Giant panda is no longer endangered, experts say

BEIJING: The giant panda, one of the symbols of China, is off the endangered list way too aggressive conservation efforts. In a report launched on Sunday, the Worldwide Union for Conservation of Nature said that the panda is now classified as a “susceptible” in place of “endangered” species, reflecting its developing numbers inside the wild in southern China. It stated the wild panda population jumped to one,864 in 2014 from 1,596 in 2004, the result of labor by Chinese organizations to put in force poaching bans and make bigger forest reserves.

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The IUCN record warned that even though higher forest safety has helped boom panda numbers, weather change is expected to do away with more than 35 percent of its herbal bamboo habitat in the next eighty years, doubtlessly main to some other decline.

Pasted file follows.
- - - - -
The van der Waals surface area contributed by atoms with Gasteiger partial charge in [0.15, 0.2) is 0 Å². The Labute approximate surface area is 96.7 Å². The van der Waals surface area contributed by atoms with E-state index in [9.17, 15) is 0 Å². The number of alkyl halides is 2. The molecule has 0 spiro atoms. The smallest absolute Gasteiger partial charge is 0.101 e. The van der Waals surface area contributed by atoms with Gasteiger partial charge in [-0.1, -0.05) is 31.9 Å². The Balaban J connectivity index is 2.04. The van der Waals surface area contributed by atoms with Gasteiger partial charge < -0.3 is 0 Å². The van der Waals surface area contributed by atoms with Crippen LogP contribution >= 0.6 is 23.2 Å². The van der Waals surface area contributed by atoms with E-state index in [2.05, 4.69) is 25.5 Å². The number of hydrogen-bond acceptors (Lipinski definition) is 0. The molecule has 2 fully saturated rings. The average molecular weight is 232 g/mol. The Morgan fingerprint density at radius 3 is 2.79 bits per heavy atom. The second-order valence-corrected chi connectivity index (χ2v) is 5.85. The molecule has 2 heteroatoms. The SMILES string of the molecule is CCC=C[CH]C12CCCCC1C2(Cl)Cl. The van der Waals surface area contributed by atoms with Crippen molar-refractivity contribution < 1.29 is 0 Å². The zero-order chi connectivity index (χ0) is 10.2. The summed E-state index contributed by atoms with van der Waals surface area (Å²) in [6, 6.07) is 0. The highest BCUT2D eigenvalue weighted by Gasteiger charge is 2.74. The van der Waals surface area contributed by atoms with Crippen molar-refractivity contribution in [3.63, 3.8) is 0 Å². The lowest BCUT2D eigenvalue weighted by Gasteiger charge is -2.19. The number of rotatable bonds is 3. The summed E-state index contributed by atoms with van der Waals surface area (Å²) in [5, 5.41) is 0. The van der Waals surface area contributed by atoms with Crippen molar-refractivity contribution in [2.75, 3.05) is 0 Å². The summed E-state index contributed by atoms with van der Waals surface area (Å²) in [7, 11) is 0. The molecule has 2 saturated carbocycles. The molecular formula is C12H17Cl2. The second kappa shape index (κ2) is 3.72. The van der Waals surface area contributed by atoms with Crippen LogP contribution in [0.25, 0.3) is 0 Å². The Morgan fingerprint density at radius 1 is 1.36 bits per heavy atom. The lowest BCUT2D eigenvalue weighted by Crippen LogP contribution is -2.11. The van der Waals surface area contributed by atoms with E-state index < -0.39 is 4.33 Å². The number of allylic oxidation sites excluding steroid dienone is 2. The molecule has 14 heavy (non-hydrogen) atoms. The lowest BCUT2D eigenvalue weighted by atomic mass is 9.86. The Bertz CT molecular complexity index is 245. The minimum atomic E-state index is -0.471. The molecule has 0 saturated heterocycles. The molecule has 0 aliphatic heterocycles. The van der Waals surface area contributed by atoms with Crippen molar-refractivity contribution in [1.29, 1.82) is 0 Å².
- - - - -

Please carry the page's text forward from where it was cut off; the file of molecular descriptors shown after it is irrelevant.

Nevertheless, animal companies hailed the healing of the bamboo-gobbling, black-and-white undergo that has long been an image of China and the global conservation movement. The panda population reached an anticipated low of less than 1,000 in the 1980s due to poaching and deforestation until Beijing threw its complete weight at the back of preserving the animal, which has been sent to zoos around the arena as a gesture of Chinese diplomatic goodwill.

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